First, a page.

The clever timing of the Macron data dump

An election whose outcome is widely perceived as a foregone conclusion, is an election sure to be met with widespread voter apathy. Combine that with the fact that many French voters have almost equal distaste for both candidates in Sunday’s election and the assumption that its outcome is certain becomes much more questionable.

Wikileaks/Julian Assange, posturing as an impartial observer, was quick to promote the #MacronLeaks hashtag and to focus on the timing of the “leak.”


The Wikileaks/Russian narrative is clear: don’t be misled by reports that reveal Russian involvement in this “massive leak.” It’s timing makes it clear that this is the handiwork of naive hackers who “don’t get timing.”

A stronger argument can be made, however, that the timing of this data dump, far from being curious or naive, was strategically chosen to be of maximum effect and that its intended effect, more than anything else, was to taint the election outcome. This has less to do with determining who becomes France’s next president than it has with poisoning the democratic process.

Think about it: A leak worthy of that label is by its nature revelatory. It brings to light information that was up until that moment, guarded in secrecy. That secrecy had been maintained purposefully to prevent the damaging effects of revelation.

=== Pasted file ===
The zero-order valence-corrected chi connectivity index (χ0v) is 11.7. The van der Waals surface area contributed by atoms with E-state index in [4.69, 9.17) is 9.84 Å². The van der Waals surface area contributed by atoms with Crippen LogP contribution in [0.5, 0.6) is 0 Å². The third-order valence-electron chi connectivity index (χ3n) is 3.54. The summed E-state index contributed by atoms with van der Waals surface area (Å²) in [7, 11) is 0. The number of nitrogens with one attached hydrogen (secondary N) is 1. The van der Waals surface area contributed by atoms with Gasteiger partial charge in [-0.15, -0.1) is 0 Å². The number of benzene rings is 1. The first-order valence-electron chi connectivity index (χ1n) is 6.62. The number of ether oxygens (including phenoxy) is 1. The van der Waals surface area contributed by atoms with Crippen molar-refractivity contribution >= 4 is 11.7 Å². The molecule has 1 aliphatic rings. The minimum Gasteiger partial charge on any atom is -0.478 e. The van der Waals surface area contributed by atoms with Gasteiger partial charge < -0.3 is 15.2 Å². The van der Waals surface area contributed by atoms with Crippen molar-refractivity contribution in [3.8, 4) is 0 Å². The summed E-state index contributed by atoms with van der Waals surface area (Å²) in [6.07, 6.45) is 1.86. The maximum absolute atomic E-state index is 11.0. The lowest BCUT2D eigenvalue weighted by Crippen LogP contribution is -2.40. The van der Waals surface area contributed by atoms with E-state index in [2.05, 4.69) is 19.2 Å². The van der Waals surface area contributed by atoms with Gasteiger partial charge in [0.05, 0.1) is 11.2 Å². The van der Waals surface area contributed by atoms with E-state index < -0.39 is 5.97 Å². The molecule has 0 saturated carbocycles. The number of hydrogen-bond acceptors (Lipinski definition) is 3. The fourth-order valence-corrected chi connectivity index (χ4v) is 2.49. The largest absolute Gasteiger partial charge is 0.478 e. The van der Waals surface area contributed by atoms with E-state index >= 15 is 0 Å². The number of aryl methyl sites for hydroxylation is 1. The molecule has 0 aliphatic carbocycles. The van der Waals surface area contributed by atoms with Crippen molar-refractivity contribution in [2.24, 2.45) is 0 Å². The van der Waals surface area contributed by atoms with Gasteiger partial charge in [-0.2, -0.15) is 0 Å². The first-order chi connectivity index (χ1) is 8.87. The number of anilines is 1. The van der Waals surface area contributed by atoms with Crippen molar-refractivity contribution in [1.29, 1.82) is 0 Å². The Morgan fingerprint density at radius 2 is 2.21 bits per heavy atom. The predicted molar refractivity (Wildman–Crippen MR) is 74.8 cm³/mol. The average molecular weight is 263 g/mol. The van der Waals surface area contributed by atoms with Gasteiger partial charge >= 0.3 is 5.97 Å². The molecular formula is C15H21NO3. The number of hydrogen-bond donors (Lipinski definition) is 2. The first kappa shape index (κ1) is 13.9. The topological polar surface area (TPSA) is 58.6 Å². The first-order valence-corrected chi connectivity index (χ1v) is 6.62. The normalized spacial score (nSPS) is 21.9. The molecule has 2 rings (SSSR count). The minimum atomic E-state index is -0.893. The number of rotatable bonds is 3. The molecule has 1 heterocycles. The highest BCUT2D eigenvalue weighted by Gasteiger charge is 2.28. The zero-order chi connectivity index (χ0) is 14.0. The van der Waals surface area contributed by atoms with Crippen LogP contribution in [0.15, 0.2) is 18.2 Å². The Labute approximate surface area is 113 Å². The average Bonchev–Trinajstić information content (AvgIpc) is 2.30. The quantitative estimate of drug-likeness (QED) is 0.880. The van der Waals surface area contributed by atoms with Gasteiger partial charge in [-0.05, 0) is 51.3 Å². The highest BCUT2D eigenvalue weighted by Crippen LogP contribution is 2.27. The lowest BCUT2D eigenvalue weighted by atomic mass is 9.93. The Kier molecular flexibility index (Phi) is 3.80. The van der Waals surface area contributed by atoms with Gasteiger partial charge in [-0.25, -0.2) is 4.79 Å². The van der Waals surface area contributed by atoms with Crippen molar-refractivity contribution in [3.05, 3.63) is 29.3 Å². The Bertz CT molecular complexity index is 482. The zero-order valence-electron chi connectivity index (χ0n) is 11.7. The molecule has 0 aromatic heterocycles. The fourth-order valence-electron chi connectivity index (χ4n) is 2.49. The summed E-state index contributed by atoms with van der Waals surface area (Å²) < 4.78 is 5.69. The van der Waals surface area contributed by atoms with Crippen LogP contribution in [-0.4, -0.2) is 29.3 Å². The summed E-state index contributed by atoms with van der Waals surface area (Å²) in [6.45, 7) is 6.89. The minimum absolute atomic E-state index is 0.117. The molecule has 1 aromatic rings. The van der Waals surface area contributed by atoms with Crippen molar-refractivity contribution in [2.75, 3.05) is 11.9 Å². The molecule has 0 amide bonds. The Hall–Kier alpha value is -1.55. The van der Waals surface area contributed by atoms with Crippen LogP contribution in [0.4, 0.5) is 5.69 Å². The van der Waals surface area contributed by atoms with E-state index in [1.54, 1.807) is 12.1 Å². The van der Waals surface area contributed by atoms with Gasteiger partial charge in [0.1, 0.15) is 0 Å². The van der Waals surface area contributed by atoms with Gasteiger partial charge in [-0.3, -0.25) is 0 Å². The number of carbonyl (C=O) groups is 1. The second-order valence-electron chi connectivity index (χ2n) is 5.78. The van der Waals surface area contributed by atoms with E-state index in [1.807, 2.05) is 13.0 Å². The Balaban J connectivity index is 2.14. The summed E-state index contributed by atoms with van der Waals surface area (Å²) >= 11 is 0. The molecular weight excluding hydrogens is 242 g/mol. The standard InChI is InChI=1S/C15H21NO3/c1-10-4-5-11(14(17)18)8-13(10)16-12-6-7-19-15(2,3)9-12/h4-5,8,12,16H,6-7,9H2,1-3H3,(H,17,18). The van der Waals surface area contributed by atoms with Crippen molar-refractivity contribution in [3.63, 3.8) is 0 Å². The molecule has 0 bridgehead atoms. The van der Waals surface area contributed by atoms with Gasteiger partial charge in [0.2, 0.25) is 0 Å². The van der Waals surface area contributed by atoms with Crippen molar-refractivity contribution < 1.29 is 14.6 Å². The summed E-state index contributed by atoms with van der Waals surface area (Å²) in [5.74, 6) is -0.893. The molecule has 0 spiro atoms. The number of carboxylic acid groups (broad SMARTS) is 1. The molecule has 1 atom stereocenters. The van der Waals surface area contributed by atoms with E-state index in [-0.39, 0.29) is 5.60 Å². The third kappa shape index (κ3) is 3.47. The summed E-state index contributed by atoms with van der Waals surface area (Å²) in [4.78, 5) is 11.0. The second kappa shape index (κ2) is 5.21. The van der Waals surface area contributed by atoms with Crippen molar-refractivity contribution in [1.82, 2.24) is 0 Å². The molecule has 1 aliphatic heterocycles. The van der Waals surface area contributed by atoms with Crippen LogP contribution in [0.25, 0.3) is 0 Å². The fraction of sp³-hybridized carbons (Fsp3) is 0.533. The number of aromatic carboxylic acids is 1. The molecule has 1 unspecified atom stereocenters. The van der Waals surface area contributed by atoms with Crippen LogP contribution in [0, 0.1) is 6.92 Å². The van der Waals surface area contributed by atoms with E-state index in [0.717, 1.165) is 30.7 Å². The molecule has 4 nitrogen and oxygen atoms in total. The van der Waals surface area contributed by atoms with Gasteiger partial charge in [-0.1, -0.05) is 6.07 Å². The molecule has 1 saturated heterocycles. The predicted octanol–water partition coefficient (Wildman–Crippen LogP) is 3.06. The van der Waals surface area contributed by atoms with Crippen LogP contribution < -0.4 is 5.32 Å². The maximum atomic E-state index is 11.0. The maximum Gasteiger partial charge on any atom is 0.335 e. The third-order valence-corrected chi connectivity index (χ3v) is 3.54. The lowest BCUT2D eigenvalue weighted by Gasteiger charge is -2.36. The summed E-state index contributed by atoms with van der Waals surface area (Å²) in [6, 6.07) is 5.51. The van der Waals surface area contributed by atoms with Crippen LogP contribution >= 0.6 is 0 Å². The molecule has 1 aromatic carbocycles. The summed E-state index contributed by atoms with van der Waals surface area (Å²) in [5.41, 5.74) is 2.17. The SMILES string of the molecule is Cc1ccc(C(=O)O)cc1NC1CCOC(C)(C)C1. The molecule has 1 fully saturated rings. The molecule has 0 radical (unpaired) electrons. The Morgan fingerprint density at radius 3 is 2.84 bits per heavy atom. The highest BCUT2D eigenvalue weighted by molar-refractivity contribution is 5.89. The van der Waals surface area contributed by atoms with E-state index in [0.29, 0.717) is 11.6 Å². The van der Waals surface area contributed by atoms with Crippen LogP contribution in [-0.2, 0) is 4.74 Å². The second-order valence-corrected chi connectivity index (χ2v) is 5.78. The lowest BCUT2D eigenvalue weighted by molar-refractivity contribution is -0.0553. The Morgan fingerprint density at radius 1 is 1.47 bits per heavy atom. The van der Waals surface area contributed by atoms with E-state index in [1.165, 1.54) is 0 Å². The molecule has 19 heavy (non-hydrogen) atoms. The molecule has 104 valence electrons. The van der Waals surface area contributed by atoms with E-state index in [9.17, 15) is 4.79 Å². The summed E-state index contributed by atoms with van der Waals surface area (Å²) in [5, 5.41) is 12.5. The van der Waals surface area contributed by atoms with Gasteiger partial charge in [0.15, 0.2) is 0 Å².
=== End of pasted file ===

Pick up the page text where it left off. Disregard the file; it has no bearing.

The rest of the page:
The Macron data dump, however, was identified by its size rather than its content. The shorter the interval between its release and election day, the less time there would be to highlight its vacuity.

Moreover, in terms of political effect, the act and event of digital leaking has in this cynical era generally taken on more significance as a form of political theater than as an instrument of truth telling.

The leak makes the target look vulnerable and poorly equipped to handle the levers of state in a age that requires data security.

The hacker, like the terrorist, “wins” for no other reason than the fact that he couldn’t be stopped.

The cleverness of timing this attack on the French election minutes before political campaigning was legally required to end, was that #MacronLeaks would then be able to play out most freely in social media while France’s mainstream media would remain largely silent.

The overarching strategy here is one we’ve seen before: it’s about fabricating something out of nothing in order to foment and sustain a visceral mistrust that is immune to reason.

This hacking will have worked, like many before and many more to come, not because it raised awareness but because it can serve as an instrument for steering popular sentiment.

This is hacking as a form of advertising and thus its purpose is less to change the way people think than the way they feel.

In order to achieve its maximum effect, as Dominic Cummings, who ran Britain’s Vote Leave campaign, has noted, the crucial element in advertising is timing:

One of the few reliable things we know about advertising amid the all-pervasive charlatanry is that, unsurprisingly, adverts are more effective the closer to the decision moment they hit the brain.

In France, as has happened elsewhere, the war against democracy will continue to progress with or without spectacular victories, as citizens lose faith and lose interest in actively sustaining freedoms they have long taken for granted. #MacronLeaks advances that process.

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